Clearing the skies
The eruption of the volcano in southern Iceland's Eyjafjallajokull glacier is one of those remarkable moments, like the destruction of the twin towers in New York or the fall of the Berlin Wall. The skies above London have been clear of aircraft for days and it is possible to hear the sound of birdsong: a timely reminder of just how much we have lost thanks to cheap air travel. Where I live the birds used to sing at night since they had given up trying to compete against the traffic and the roar of jet engines. We are also promised spectacular sunsets. Quite wonderful.

But it is not all good news. The World Health Organisation has warned people suffering from asthma to stay indoors and wear masks if they really have to go out. Are they going to have to do that for 18 months (the length of time the last major eruption lasted in 1821-23)?

The economic impact could be even worse. According to one of the most famous economic papers (written by Robert Fogel) the railways played a major role in America's development in the 19th century. Are the airlines playing a similar role in the global economy in the 21st century? If so the consequence of a prolonged shutdown of airports in northern Europe would be devastating. Coming so soon after the worst economic downturn since the 1930s with most economies at best in a fragile state of recovery, the consequences could be appalling-- especially if Governments set about reigning in public expenditure that was allowed to balloon as a Keynesian remedy to the destruction caused by the bursting of the American housing bubble.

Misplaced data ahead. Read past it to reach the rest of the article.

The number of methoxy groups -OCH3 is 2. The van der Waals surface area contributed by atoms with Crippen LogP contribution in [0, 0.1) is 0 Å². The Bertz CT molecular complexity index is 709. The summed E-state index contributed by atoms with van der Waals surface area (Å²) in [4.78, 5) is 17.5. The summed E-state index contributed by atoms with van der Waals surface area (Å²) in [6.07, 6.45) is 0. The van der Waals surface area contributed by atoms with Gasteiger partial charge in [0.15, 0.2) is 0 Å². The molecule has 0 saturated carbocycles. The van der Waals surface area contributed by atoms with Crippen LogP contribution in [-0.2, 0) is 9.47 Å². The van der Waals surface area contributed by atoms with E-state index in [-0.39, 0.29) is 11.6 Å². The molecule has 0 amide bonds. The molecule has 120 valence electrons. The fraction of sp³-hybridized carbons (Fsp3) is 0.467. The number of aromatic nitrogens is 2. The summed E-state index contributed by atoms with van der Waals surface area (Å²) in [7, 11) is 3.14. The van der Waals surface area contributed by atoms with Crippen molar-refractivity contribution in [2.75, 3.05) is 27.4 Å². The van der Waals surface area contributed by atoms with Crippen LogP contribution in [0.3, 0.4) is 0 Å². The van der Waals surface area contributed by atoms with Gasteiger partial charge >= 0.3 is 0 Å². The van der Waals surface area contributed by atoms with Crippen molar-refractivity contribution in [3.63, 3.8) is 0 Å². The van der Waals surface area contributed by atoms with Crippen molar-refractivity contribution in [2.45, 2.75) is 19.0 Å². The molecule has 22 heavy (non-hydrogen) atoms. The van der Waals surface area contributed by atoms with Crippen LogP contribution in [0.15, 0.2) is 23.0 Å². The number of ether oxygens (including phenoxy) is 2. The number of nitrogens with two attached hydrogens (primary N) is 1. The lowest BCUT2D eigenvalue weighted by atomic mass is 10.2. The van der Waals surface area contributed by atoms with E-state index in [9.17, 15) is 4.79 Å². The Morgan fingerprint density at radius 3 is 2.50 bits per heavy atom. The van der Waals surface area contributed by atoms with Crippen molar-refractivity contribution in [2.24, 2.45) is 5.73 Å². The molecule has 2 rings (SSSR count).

Then there is the environmental impact. Mount Pinatubo in the Philippines is believed to have caused a 0.5°C drop in global temperatures as well as the depletion of atmospheric ozone, when it erupted in 1991.

Right now no-one knows how long this volcano will continue to erupt or how serious the impact will be. Even if it stops today, the affect will last a long time. For one thing it will take weeks to sort out the world's airlines and rescue passengers stranded far from home.

Some of the insurance companies have been throwing their hands up in horror and saying this it is not their fault but an act of God, presenting stranded passengers with the prospect of paying huge sums to get home. As a consequence I wonder if we will ever trust cheap flights again. So now that we know that it is riskier than we imagined, will we continue to dash across the globe in search of a few days of sun, sand and sea? Since we have seen that the skies can be cleared I'd certainly like to see perhaps a month a year in which air traffic is completely banned and all the London airports shut down. I believe there would be massive support for this idea, not least from the environmentalists who worry about air transport exacerbating climate change.

Posted by Jonathan Brind at 04:54